Why a Bigger House Isn't Always Better
The pandemic has all Americans spending more time in whatever place they call home. With this added time and historically low-interest rates a large number of home buyers are shifting their home buying wishes to larger properties to help make life more comfortable when spending long periods inside.
In most cases, larger homes mean larger purchase prices. It is a big decision to spend a sizeable amount more money, while there are understandable reasons why a bigger home seams more attractive, is a bigger home the better choice in the long run?
Here are some things to consider before buying a bigger home.
What You Can Afford vs. What is Truly Needed
After doing the hard and responsible work of making sure you are as prepared as possible to qualify for a home loan, you go into apply for your loan and discover you are approved for more money than you anticipated. While this can be exciting and even ego-boosting, it does not necessarily mean you should purchase a home at the top end of the mortgage approval amount. Just because the bank will give you that amount of money to borrow does not truly mean you can afford to borrow that much. You don’t want to be stuck paying for your home every month and eating rice and beans while not enjoying life because you can’t afford to pay for anything else.
Before going to apply for a loan take a fine tooth comb to your finances and decide what you can truly comfortably afford. What payment will allow you to still live your life comfortably after making the house payment? This will help you to decide how much home you really need.
The Unthought of Costs in a Bigger Home
Some might call these hidden costs, because a majority of people don’t see them or think about them when making a home purchase. With a bigger home comes a bigger closing cost to finalize the loan, more expense and time to clean it, more maintenance adds up to more money, more land and a higher property value mean more property taxes. Utility bills will cost more as will replacing large amounts of things as they age like flooring.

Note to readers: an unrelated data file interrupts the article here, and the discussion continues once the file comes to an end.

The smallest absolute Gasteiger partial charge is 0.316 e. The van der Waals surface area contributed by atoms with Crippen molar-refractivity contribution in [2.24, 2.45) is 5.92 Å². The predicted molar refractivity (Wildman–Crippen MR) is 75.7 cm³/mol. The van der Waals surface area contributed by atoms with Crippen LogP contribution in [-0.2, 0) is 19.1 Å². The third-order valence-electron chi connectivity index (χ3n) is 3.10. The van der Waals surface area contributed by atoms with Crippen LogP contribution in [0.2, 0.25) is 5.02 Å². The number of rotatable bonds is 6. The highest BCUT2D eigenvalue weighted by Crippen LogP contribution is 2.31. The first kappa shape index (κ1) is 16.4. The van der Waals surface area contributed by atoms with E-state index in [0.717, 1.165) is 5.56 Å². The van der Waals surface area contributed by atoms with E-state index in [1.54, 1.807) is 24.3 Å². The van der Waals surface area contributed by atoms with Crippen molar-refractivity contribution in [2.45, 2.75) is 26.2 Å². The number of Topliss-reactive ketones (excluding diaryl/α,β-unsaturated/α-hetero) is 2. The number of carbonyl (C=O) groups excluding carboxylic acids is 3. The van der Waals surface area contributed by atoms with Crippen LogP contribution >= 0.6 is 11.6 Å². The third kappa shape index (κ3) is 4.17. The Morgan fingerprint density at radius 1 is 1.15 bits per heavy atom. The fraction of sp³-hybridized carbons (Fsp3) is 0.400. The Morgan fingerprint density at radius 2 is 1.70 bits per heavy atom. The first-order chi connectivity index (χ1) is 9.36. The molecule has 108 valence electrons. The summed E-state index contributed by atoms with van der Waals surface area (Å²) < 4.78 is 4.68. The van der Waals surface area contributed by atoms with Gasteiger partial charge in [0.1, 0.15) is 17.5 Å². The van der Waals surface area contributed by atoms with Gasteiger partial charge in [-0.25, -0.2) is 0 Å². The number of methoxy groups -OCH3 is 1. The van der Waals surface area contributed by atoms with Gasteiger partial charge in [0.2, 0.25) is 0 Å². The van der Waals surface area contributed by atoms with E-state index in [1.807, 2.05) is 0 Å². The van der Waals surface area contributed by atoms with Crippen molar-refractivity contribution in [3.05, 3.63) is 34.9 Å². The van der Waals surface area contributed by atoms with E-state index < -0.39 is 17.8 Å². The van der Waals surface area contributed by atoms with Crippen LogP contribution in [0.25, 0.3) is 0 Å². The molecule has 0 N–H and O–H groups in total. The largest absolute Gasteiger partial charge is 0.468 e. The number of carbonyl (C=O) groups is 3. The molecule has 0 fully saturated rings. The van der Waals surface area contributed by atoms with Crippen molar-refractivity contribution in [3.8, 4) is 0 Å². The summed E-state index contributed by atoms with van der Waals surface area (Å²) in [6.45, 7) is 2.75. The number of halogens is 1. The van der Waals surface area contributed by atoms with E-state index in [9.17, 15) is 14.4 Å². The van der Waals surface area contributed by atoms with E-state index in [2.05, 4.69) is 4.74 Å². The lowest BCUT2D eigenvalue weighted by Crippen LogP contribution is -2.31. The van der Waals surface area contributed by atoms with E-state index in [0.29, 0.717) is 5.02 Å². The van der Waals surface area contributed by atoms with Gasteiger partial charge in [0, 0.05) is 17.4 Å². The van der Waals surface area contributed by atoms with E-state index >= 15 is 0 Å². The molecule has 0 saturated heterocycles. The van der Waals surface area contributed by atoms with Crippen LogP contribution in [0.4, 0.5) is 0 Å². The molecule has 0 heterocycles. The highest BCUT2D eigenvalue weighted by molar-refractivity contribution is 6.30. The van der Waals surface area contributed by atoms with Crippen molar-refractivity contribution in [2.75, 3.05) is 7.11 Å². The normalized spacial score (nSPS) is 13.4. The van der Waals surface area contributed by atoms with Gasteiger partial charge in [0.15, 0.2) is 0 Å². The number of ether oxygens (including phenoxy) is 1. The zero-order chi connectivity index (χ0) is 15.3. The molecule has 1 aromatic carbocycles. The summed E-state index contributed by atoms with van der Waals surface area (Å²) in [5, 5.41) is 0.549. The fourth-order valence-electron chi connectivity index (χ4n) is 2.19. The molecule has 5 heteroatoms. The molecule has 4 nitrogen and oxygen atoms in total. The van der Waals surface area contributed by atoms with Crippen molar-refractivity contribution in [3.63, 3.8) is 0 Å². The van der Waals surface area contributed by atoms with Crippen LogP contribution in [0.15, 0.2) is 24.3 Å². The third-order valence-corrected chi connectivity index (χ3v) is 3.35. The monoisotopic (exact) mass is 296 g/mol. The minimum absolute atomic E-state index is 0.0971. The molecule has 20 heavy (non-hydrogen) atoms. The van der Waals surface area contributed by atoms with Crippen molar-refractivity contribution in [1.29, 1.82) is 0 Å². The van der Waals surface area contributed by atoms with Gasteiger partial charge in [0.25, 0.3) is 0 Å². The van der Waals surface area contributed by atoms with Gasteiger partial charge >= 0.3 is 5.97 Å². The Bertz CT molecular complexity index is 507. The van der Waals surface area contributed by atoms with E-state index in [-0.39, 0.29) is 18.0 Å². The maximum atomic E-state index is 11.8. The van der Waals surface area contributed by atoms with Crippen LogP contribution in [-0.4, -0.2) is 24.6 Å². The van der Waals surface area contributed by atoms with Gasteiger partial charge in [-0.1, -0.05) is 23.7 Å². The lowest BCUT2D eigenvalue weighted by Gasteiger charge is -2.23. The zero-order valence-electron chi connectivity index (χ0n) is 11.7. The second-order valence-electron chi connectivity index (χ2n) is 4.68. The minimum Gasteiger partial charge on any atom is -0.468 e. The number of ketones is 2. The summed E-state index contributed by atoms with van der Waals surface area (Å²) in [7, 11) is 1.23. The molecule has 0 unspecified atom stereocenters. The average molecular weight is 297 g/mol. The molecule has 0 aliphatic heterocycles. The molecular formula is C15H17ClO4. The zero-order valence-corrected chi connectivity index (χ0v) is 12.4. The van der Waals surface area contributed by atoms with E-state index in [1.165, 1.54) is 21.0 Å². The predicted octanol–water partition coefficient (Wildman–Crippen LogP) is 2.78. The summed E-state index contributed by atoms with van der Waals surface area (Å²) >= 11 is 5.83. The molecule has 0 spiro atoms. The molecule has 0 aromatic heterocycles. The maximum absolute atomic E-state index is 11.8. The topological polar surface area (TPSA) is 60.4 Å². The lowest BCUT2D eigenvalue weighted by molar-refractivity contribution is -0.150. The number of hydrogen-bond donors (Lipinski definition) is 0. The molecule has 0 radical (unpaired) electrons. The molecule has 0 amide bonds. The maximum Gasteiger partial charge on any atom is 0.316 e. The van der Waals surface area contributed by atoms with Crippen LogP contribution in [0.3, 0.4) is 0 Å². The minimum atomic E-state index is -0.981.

What is the Resale Value?
If you do not plan to retire in this home, resale value should be considered when purchasing the home. The more expensive a home is the smaller the pool of potential buyers for that home becomes. Take giant estate homes and mansions for example those fancy places that celebrities live in don’t sell overnight because there is a smaller number of people that can afford them.
When looking at a potential resale value look at the history of home sales in that home’s neighborhood. Has it always been a desirable place to live where people are willing to pay a little bit more? Do homes typically sell in a decent amount of time? Does the large home fit into the area it is in? If it is built in the middle of a bunch of townhomes that is going to be harder to resale because the average buyer for that neighborhood is not looking for that type of home.
An expert agent can help you to consider all of these things especially the last one. It is their job to make sure they are as knowledgeable as possible in the condition of the real estate market they work in past, present, and future.
After weighing all the factors you may find that choosing a smaller property may be the better way to go.